Wood Biomass machine
Wood biomass system.

Huge Financial Savings

Before this project started six years ago, the village (villagers and companies locate there) paid out 500,000 euros per year for imported energy. Now, they pay out nothing.

When the village asked to feed electricity into E.ON’s grid, E.ON would not agree, so Feldheim decided to build its own grid. Since then, E.ON and the other three large German utilities have blocked every other attempt to create a completely independent village grid like this one. Other green energy communities in Germany just get 40-60% of their electricity from their own green sources.

To finance the biogas system, the villagers took a loan of 1.3 million euros for a 10-year period, which is now 6 years over. That actually results in Feldheim having the cheapest electricity in all of Germany. The Feldheim villagers pay ~17.4 euro cents per kWh, while the average across Germany is ~28 euro cents per kWh. If you look at the situation about 20 years out, Feldheim villagers will likely be paying ~half the national average.

solar tracker company cheap electricity
A company that built solar trackers moved in here due to Feldheim’s super cheap electricity. However, as a result of massive drops in the price of solar PV panels in recent years, the solar trackers are no longer that useful and the company is going out of business. Another company is coming in to fill the space, though.

Next Step (Side Story)

The wind farm developer, Energiequelle (Energy Source), is also building a 10 MW battery system, the biggest in the world, using LG battery cells and an Enercon management system. The project has been underway for about 4 years. The developer was originally going to use lead-acid batteries from Japan, and then Siemens was going to do it, and now it has switched to LG. Ground was broken 4 weeks ago.

The battery system, like the Younicos battery system I discussed in another article, will provide primary frequency regulation for the German grid. It will allow Germany to use much more of the renewable electricity Energiequelle produces. Whether or not it competes with the system Younicos has developed, we will have to see, but I think it’s unlikely that Enercon has spent 8 years developing its management system or that it has 50 software engineers and 120 people in total working on it. I’ll have to dig in a bit to see how much is behind Enercon’s system.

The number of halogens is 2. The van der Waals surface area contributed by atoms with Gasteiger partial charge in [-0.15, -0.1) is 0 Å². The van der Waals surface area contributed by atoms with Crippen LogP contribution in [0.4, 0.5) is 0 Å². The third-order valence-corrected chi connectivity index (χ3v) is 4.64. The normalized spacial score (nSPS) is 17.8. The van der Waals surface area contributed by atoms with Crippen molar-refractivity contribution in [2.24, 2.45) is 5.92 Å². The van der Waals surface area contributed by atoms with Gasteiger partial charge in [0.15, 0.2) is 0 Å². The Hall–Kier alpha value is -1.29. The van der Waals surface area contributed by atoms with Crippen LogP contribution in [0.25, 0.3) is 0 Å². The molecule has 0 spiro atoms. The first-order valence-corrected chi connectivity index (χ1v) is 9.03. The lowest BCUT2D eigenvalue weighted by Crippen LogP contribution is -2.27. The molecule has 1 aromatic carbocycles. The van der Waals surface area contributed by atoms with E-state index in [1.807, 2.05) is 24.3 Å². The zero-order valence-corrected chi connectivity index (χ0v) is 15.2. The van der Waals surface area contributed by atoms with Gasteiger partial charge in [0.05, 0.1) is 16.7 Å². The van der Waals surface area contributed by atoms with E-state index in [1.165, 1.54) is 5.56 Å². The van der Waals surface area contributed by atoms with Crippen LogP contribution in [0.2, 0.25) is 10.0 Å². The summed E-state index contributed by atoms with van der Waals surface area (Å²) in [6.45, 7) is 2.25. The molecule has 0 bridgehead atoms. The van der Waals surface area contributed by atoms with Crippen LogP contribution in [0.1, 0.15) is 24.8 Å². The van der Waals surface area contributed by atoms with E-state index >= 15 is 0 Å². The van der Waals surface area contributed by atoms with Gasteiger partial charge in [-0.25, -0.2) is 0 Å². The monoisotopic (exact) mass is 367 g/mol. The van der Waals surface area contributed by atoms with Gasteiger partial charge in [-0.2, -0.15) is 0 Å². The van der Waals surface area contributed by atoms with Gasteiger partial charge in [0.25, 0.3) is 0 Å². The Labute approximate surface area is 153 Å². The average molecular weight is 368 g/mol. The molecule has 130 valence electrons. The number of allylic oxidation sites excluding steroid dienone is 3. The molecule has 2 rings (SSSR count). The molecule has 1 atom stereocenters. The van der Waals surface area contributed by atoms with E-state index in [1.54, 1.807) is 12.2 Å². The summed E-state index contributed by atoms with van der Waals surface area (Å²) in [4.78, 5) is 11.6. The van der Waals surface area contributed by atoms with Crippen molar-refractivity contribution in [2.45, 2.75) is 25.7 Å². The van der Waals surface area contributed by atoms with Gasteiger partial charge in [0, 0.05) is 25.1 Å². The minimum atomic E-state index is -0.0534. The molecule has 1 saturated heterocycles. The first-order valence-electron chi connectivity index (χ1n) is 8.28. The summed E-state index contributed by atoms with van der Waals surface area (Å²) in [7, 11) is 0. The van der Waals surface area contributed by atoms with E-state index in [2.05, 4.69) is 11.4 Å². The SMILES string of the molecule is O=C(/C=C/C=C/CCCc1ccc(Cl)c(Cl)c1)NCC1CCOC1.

To close out, here’s a picture of me charging up my iPad Mini on 100% renewable electricity; a couple pictures of small (500 kW) wind turbine parts on display in the village; and short video of a nice wind farm near the Polish/German border that I recorded on my way back from my 1-week cleantech tour of Germany:

final wind turbine charging

wind turbine nacelle 500 kw

wind turbine nacelle and blade 500 kw

All images by Zachary Shahan | CleanTechnica (available for use under a CC BY-SA 4.0 license)

*My cleantech tour of Germany was hosted by Germany Trade & Invest, with transportation, accommodation, and some meals covered by the organization. No content requirements have been put on me.

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Zachary Shahan

Zach is tryin' to help society help itself one word at a time. He spends most of his time here on CleanTechnica as its director, chief editor, and CEO. Zach is recognized globally as an electric vehicle, solar energy, and energy storage expert. He has presented about cleantech at conferences in India, the UAE, Ukraine, Poland, Germany, the Netherlands, the USA, Canada, and Curaçao. Zach has long-term investments in Tesla [TSLA], NIO [NIO], Xpeng [XPEV], Ford [F], ChargePoint [CHPT], Amazon [AMZN], Piedmont Lithium [PLL], Lithium Americas [LAC], Albemarle Corporation [ALB], Nouveau Monde Graphite [NMGRF], Talon Metals [TLOFF], Arclight Clean Transition Corp [ACTC], and Starbucks [SBUX]. But he does not offer (explicitly or implicitly) investment advice of any sort.

Zachary Shahan has 7370 posts and counting. See all posts by Zachary Shahan